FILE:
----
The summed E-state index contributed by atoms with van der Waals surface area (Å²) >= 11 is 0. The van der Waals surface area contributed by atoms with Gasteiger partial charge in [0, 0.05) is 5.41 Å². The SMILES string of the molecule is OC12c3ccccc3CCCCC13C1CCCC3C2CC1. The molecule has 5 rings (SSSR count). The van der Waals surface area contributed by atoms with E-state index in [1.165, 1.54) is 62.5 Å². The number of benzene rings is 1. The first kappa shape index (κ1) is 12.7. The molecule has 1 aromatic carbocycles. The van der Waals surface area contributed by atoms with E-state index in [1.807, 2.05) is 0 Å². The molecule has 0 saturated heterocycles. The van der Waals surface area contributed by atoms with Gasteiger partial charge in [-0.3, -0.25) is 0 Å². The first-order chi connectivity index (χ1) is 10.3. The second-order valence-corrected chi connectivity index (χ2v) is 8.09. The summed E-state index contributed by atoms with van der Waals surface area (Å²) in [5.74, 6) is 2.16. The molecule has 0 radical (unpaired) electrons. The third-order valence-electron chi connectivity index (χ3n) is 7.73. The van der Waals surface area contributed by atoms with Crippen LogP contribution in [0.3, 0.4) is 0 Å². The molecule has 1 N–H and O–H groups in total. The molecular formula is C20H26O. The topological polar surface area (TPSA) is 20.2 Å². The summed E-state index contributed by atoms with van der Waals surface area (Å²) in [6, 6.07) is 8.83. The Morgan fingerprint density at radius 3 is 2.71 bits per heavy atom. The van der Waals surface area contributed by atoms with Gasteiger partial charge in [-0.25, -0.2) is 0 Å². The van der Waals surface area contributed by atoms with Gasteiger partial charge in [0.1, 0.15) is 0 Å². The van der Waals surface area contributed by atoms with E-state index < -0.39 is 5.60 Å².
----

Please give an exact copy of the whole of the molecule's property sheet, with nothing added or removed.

The summed E-state index contributed by atoms with van der Waals surface area (Å²) >= 11 is 0. The van der Waals surface area contributed by atoms with Gasteiger partial charge in [0, 0.05) is 5.41 Å². The SMILES string of the molecule is OC12c3ccccc3CCCCC13C1CCCC3C2CC1. The molecule has 5 rings (SSSR count). The van der Waals surface area contributed by atoms with E-state index in [1.165, 1.54) is 62.5 Å². The number of benzene rings is 1. The first kappa shape index (κ1) is 12.7. The molecule has 1 aromatic carbocycles. The van der Waals surface area contributed by atoms with E-state index in [1.807, 2.05) is 0 Å². The molecule has 0 saturated heterocycles. The van der Waals surface area contributed by atoms with Gasteiger partial charge in [-0.3, -0.25) is 0 Å². The first-order chi connectivity index (χ1) is 10.3. The second-order valence-corrected chi connectivity index (χ2v) is 8.09. The summed E-state index contributed by atoms with van der Waals surface area (Å²) in [5.74, 6) is 2.16. The molecule has 0 radical (unpaired) electrons. The third-order valence-electron chi connectivity index (χ3n) is 7.73. The van der Waals surface area contributed by atoms with Crippen LogP contribution in [0.3, 0.4) is 0 Å². The molecule has 1 N–H and O–H groups in total. The molecular formula is C20H26O. The topological polar surface area (TPSA) is 20.2 Å². The summed E-state index contributed by atoms with van der Waals surface area (Å²) in [6, 6.07) is 8.83. The Morgan fingerprint density at radius 3 is 2.71 bits per heavy atom. The van der Waals surface area contributed by atoms with Gasteiger partial charge in [-0.25, -0.2) is 0 Å². The van der Waals surface area contributed by atoms with Gasteiger partial charge in [0.1, 0.15) is 0 Å². The van der Waals surface area contributed by atoms with E-state index < -0.39 is 5.60 Å².